Goodwill stores sell children's clothing, toys and books at a fraction of retail prices. They also offer shopping carts to accommodate both your children and your bargains. Pay attention to the merchandise's color-coded tags — each week, a different color indicates a 50-percent discount off the marked price. For $10 a year, a Club Goodwill Discount Card gets you 10 percent off every purchase and a 25-percent discount on your birthday.

Heather's Nearly New: 62 River Street, Montpelier, 229-4002

This shop offers a selection of gently used baby gear and clothing, shoes and outerwear for newborns up to age 16. There are also good-quality maternity clothes. When your baby's born, you can sell those maternity items back to the store by appointment. "I sold back a bag and made $42 in cash — or $63 in store credit," says Loring.

Junebug Mother & Child: 5 Park Street, Middlebury, 388-1055

Eliza Eaton of the family-resource website recommends this nonprofit, volunteer-run resale shop, which specializes in great-condition maternity and kids clothing. Its amenities include a family playroom, bathroom and changing table. Proceeds benefit other nonprofits that support children and families.

Once Upon a Child: 38 Taft Corners Shopping Center Williston, 878-5434

The locally owned chain has a big selection of name-brand clothing, shoes, toys, games, books and gear for kids ages 16 and under. Kids can play with toys or watch a movie while parents shop. Once Upon a Child offers a discount stamp card — for every $10 you buy or sell back, you get a stamp. Once you have 20 stamps, you get 15-percent off your next purchase.

Play It Again Sports: The Blue Mall , 150 Dorset Street, S. Burlington, 865-3021

From new and used skis and skates to lacrosse and soccer equipment, you'll find all things athletic at this locally owned chain for adults and children. "Considering how pricey sports equipment is, and how quickly kids grow, it's worth a trip," suggests Novak.

The Possibility Shop: First Congregational Church, 38 S. Winooski Avenue, Burlington, 862-5010

"Visiting the Possibility Shop is like hanging out in your super-nice grandmother's basement," says Coeyman of this downstairs store carrying curiosities and, once in a while, vintage toys. "The last time I went, one volunteer read books to my children so that Mommy could 'have a few minutes to browse.' Bliss!"

Redeemed Thrift Shop: 3060 Williston Road, S. Burlington, 881-0277

This nonprofit is run by the Burlington United Pentecostal Church. The quality of kids' items varies — "You'll need to pick through to find the gems," says Novak — but the prices are low. In addition to clothing, there's a good selection of kids books, winter gear, toys, games and maternity items.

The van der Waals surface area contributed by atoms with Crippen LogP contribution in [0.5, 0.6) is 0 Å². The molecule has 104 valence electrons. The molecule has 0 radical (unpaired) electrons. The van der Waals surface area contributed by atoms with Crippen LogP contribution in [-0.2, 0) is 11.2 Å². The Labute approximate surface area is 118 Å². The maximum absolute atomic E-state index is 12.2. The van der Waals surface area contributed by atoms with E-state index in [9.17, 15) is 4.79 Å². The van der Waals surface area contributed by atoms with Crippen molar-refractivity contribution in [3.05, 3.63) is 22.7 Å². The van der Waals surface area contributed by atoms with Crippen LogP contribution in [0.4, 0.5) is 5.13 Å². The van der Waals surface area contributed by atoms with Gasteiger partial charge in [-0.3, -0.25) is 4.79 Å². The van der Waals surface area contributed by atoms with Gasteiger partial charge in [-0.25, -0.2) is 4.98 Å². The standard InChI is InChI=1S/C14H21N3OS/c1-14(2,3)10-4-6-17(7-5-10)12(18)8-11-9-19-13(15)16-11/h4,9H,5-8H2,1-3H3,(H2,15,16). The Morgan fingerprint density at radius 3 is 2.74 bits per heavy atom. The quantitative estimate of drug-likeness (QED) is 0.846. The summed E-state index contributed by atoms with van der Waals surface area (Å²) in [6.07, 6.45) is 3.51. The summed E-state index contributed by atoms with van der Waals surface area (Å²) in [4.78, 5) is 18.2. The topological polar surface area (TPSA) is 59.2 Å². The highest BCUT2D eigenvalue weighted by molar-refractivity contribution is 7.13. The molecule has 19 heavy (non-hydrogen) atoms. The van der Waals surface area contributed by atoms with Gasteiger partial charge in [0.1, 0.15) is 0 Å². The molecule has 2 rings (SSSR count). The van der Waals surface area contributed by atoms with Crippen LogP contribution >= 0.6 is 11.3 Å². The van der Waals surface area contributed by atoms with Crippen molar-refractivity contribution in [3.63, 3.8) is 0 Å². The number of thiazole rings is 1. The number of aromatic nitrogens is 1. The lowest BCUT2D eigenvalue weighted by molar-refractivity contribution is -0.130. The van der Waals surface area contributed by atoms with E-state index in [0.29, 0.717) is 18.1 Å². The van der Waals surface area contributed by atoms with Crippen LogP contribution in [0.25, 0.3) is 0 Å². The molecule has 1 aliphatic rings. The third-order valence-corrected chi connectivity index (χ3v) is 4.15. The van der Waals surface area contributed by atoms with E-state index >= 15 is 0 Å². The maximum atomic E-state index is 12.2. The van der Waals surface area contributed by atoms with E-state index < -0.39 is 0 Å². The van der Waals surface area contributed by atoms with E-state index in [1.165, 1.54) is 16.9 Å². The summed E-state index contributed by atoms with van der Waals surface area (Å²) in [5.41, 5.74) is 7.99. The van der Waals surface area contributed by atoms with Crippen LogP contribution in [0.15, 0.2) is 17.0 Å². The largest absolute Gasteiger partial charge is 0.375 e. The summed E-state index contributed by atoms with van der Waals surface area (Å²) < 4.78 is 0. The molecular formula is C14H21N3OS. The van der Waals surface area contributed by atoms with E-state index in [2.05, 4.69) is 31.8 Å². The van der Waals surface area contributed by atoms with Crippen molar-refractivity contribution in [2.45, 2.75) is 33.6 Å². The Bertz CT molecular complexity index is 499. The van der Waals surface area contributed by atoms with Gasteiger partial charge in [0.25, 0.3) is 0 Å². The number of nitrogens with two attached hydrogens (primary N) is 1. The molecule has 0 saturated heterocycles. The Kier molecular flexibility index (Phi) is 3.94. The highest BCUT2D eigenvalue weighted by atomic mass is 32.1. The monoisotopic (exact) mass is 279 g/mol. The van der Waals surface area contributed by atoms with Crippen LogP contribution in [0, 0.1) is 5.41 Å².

Replays: The Blue Mall, 150 Dorset Street, S. Burlington, 660-8420

Home to clean, well-cared-for books, toys, household items, and clothing for babies and children, this small resale shop benefits Fletcher Allen Health Care patient programs. "There are lots of breakable tchotchkes, so it's not a great place to bring your children," advises Coeyman.

ReSOURCE: 266 Pine Street. Burlington, 658-4143

"You have to be willing to sort through toys with missing pieces and broken parts," says Coeyman, but the chaotic store often contains great budget-friendly finds, from soft goods to furniture to a Lite-Brite in its original box.

Schip's Treasure Resale Shop: 5404 Shelburne Road, Shelburne, 985-3595

The good-quality baby and kids clothes sold here support community food shelves and projects. "I've scored a vintage sundress for my daughter," notes Novak.

Recommended Vintage & Antiques Stores

Upstairs Antiques: 207 Flynn Avenue, Burlington, 859-8966

If you're searching for a small piece of furniture or decorative accent to dress up your child's room, it's worth trying this antiques shop. "You'll spend a fraction of what you would at popular kids retailers like Land of Nod or Pottery Barn Kids," says Novak.

Vintage Inspired Lifestyle Marketplace: 180 Flynn Avenue, Burlington, 488-5766

Among the grown-up treasures at this large antiques and vintage-goods emporium are a smattering of vintage clothes, toys and books for kids.

Got another thrift store to recommend? Leave a comment on this story before April 26 and you'll be entered to win a $50 gift card to Kids City in South Burlington.

This article was originally published in Seven Days' monthly parenting magazine, Kids VT.

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About The Authors

Meredith Coeyman

Meredith Coeyman

Meredith Coeyman was a proofreader and assistant editor at Seven Days.
Alison Novak

Alison Novak

Alison is the former managing editor at Kids VT, Seven Days' parenting publication and writes about education for Seven Days.

About the Artist

Matthew Thorsen

Matthew Thorsen

Matthew Thorsen was a photographer for Seven Days 1995-2018. Read all about his life and work here.